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Refrigeration heat in vs. heat out

by tinska.h
Tags: heat, refrigeration
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tinska.h
#1
Aug9-14, 04:37 PM
P: 3
Greetings,

I wonder what are the usual thermal efficiency for vapor compressor (refrigeration cycle), and only speaking thermal efficiency. I mean COP describes the heat energy pumped vs. work put in. But since some of the work is converted to mechanical energy and to other forms than heat. Therefore I wonder:

Is there any quantitative benchmark which I should look in to, which describes the heat energy pumped from cold side vs. system's overall produced heat? Or if anyone has knowledge what sort of heat in vs. heat out ratios do modern refrigerator/heat pumps have?


Thanks in advance
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billy_joule
#2
Aug9-14, 05:23 PM
P: 87
I'm not quite sure I understand your question, but anyway..

If you compare the actual COP to the ideal COP you can find the total losses; pipe friction, motor & compressor losses etc etc.
tinska.h
#3
Aug9-14, 06:12 PM
P: 3
I mean COP tells me the work in versus the heat energy being pumped. However since not all work in is converted to heat output, I'm looking for pure number of heat in vs. heat out, neglecting all other losses.

I'm in an understanding that COP just tells you the additional work needed vs. heat energy being pumped. But I'm looking for heat energy in vs. heat energy out.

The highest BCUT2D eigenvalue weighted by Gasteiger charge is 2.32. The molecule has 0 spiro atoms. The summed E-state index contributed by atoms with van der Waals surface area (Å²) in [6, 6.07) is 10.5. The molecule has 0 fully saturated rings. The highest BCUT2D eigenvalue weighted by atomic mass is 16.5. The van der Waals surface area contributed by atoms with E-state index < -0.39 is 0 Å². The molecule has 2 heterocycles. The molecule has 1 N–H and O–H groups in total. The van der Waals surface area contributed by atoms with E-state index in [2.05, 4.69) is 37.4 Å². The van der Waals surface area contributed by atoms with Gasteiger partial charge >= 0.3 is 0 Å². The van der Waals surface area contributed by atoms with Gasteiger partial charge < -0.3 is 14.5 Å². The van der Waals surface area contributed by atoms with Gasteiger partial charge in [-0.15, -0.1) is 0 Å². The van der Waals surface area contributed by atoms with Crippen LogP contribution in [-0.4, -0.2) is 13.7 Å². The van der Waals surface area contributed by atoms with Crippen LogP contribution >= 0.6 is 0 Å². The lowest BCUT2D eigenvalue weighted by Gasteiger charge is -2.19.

billy_joule
#4
Aug9-14, 06:59 PM
P: 87
Refrigeration heat in vs. heat out

I'm in an understanding that COP just tells you the additional work needed vs. heat energy being pumped. But I'm looking for heat energy in vs. heat energy out.
conservation of energy tells us that:
Q low + W in = Q high

And we know that:

COP = Q low / W in

So heat in and heat out relate to the COP:

e.g. Q low + Q low/COP = Q high
tinska.h
#5
Aug10-14, 09:32 AM
P: 3
So the work in, means that all energy put in will convert in to heat energy?

The compressor's mechanical work is also heat?
Mech_Engineer
#6
Aug31-14, 12:40 AM
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Quote Quote by tinska.h View Post
So the work in, means that all energy put in will convert in to heat energy?
That would depend on the compressor's efficiency. If a compressor is 80% efficient, 20% of the input energy would be converted to heat.

Can you explain what you're hoping to compare as a metric? If we consider "heat produced" to be the addition of energy to your system boundary (e.g. room) that didn't start as thermal energy, the only "heat produced" by a refrigeration cycle will be the heat losses in the pump, which if I remember correctly is already taken into account in a standard COP calculation. The heat pumped by the refrigeration cycle is not really "heat produced" in the strict sense of the word, because it's really just heat from the environment that leaked into the fridge only to be pumped out again.

http://www.physicsforums.com/showthread.php?t=143647
http://en.wikipedia.org/wiki/Coefficient_of_performance
russ_watters
#7
Aug31-14, 03:15 PM
Mentor
P: 22,312
Quote Quote by tinska.h View Post
So the work in, means that all energy put in will convert in to heat energy?

The compressor's mechanical work is also heat?
All mechanical work eventually becomes heat. So the rejected heat is the heat removed from the fridge plus the mechanical work input.


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